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The Illuminating Art of Tinsel Painting

by Chappell Ellison

Nov 21, 2012

Within the gas lamp-lit homes of the 19th century, a mysterious artform shimmers with clues about the history of women and domesticity.


Despite its festive name, tinsel painting has nothing to do with Christmas decorations. It involves applying transparent paint to glass, followed by a layer of shiny, metallic foil. Although it has been around for centuries, it experienced an extraordinary rise in popularity in the 19th century. A new exhibit at the American Folk Art Museum showcases the country's largest collection of tinsel paintings and asks the question: where did tinsel painting come from? "Tinsel paintings were part of the American cultural scene as early as 1832. What is interesting is that tinsel painting was predicated on the use of tin foil — you have to have it," explained Dr. Laurence Lerner, an art historian who recently lectured on the exhibit. "So where did people get it? We know that people were wrapping bon bons and druggists were using it to wrap cream. We also know that Colt was making an experimental cartridge for the marine corp out of foil."
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Once foil proved to be useful for packing goods, within a few decades it was widely available in Western countries. Tinsel painting was thought to be an ideal art for women to undertake; it allowed for a small amount of creative expression, but kept women focused on domesticity, as these paintings were often made to decorate the home. Women culled discarded foil from cigarette packages and candy wrappers as materials for their works. As seen in the image below, tinsel painting continued to evolve well into the 20th century. Tinsel paintings are multi-layered and require the artist to keep several reversals in mind. First, the work is painted on the reverse side of the glass. Details — like the stamens and veins of flowers — are painted first, while the background is painted last. After the paint dries, silver or copper foil is applied to areas where the artist desires shimmering highlights. The foil is held in place with varnish or putty, then covered with a layer of newspaper or cloth. The final layer is a cardboard backing to secure and seal the work.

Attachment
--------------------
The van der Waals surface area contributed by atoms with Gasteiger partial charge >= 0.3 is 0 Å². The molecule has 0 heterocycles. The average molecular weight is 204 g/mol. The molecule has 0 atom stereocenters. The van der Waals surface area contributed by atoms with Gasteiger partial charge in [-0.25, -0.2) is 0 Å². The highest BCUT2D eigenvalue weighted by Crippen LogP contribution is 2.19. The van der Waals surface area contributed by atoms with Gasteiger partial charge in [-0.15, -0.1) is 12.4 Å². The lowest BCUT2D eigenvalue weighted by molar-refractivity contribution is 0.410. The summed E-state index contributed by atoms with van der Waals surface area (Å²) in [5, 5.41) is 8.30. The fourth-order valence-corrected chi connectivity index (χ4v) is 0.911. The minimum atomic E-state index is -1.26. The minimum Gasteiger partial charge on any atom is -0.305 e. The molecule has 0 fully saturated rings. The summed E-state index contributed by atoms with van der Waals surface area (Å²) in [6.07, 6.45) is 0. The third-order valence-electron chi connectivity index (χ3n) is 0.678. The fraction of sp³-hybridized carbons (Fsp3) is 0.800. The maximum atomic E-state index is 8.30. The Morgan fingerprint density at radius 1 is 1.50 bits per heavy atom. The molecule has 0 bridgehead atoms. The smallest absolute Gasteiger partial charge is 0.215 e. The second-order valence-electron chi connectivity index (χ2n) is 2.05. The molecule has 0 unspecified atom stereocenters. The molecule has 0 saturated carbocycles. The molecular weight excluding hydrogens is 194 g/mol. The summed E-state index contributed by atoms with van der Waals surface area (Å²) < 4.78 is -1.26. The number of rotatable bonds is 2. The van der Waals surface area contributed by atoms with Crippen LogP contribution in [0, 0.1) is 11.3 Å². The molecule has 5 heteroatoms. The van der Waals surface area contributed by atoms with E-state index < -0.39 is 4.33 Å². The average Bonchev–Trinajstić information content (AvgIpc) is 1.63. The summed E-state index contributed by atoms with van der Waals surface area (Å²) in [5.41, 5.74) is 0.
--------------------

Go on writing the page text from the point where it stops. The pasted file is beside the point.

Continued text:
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It’s no wonder foil paintings were popular; in the gas-lit homes of the 19th century, light cast from the lamps played marvelously over the reflective foil, creating a bewitching sheen. But beyond their appealing aesthetics, this artform shows how women made use of materials around them in interesting and creative ways.  Like so many folk arts, tinsel painting rarely makes an appearance in art history books. Yet women shaped the craft throughout the 1800s, building on a long history of floral and still life paintings and producing works that commemorated births, deaths and friendship. The result are hundreds of paintings, scattered throughout the world, that serve as cultural records of womens’ lives and interests in a specific era. Header image information: Artist unidentified, United States, c. 1830s. Reverse painting and foil on glass with papercuts.13 1/2 x 19 1/4 in. American Folk Art Museum, gift of Susan and Laurence Lerner, 2009.13.44
Chappell Ellison

Chappell Ellison is a designer, writer and design writer. She currently lives in Brooklyn, New York where she serves as a contributor for The Etsy Blog and design columnist for GOOD.